With a few exceptions, the students at the RTTC usually range between 19-23 years old. The school takes applicants from Stung Treng Province as well as two neighboring provinces to the East: Ratanakiri and Mundulkiri. This part of Cambodia is less developed than other areas near the bigger cities of Phnom Penh or Siem Reap. There is a range of linguistic and ethnic diversity, meaning some students acquired a native language such as Kavet within their communities and homes, and began learning Khmer when they were old enough to go to school. A large portion of the students are from smaller villages, living here in Stung Treng while they attend school. About half of them stay on campus in the dorms while others stay with family or rent a room nearby. Family is of high priority in Cambodia, and my students head home to visit their families and help with rice farming and running the family business as often as they can. Even though they come from different backgrounds, I see them creating their own pieces of family with each other at the school as well, whether it be by celebrating each other’s birthdays with cakes, balloons, and Facebook photo shoots, or escorting a friend to the bathroom when they’re not feeling well. They spend the full two years of study in the same class of about 30 other peers which means they become very close. As is typical in Khmer culture, they are quick to help each other learn and improve and even quicker to make light-hearted jokes at their friends’ expense, ensuring class is never boring.
On the first day that I visited the school, I found a cement table outside covered by an orange and red awning. I settled in, spreading out my notebooks and opening up my Kindle to get some reading done. A group of students left the nearby library, finding their shoes they had left on the doorstep when they entered so as to keep the library spotless. A few of them nervously sat down next to me, eager to practice their English and respond with “I’m fine, thanks. And you?” when asked how they were. I was equally if not more nervous, hoping that I would make a good impression with the ‘youngins (If you could see the one Tik Tok video I ever tried to make, you would understand why I was nervous that I wouldn’t fit in).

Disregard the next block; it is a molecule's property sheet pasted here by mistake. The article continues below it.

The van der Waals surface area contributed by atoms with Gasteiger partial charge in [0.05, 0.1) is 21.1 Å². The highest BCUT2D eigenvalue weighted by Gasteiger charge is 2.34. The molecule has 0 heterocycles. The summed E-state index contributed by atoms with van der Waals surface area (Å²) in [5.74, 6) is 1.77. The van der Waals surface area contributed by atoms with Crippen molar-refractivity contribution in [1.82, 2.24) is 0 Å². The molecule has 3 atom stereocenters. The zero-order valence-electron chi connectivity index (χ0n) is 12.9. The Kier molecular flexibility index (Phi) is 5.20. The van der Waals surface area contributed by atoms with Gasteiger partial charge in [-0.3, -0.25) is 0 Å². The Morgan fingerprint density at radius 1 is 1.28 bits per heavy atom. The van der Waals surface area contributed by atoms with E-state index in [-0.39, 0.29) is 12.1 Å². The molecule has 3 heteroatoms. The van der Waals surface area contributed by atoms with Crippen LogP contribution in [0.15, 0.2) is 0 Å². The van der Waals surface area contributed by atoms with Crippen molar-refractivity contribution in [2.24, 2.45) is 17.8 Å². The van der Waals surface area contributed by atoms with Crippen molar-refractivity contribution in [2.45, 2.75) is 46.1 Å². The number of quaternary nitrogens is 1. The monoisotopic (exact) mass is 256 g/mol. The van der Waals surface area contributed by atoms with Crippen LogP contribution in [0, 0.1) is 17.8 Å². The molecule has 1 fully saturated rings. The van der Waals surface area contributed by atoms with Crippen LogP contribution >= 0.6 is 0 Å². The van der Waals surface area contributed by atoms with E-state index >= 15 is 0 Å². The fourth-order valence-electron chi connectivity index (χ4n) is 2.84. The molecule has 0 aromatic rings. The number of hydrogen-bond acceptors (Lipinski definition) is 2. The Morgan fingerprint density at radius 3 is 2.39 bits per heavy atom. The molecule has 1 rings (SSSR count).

From the very beginning, students were warm and welcoming to me. Every morning, after their flag raising ceremony, they make their way to class in droves as I am shoving my face with my favorite sticky rice breakfast, each one telling me “Good morning, Cher!” with a contagious energy that makes me feel so accepted and appreciated. The relationship I have built with them has been such a crucial part of my service. I have heard teachers talk about the magic of being a part of the learning process, about being a facilitator for some kind of growth. But they also say that the lessons students teach us are equally as important. And, surprise, they are right.
Our incredible PC Technical Trainer, Jacob, warned us about falling into the trap of seeing the classroom as a stage and seeing your teaching as a performance. About hoping for the “teacher’s pet” to answer the question correctly so you’re not left hanging, and you can move on to the next thing without a hitch. Even so, I found myself enacting this scene more times than I would like to admit. Things would just be so much easier if everything went the way I planned! (Cue every teacher EVER laughing in the background). After the anxiety that comes with being in front of a class of Khmer-speaking young adults semi-wears off, it became easier to really focus on the students themselves and reflect what I am learning from them back into my own role as a teacher. To be honest, though, I still think I’m getting way more out of his exchange than they are. Their hard work, dedication, and earnestness is commendable and leaves me feeling so thankful that they have put up with my broken Khmer and never-ending stumbles as I have tried to find my footing as a new teacher. They are amazing humans, end of story.
I have been working on this post for weeks now, and it somehow seems to have come together neatly and presentable. But looking back on my work at the Teacher Training Center the last year, it has been anything but. Each day has been simultaneously— boring and unpredictable and frustrating and magnificent and I’m looking forward to sharing more of it with you in the future. So for now, this Cher is off to practice her doggy paddling in the “it depends” ocean. See you on the other side!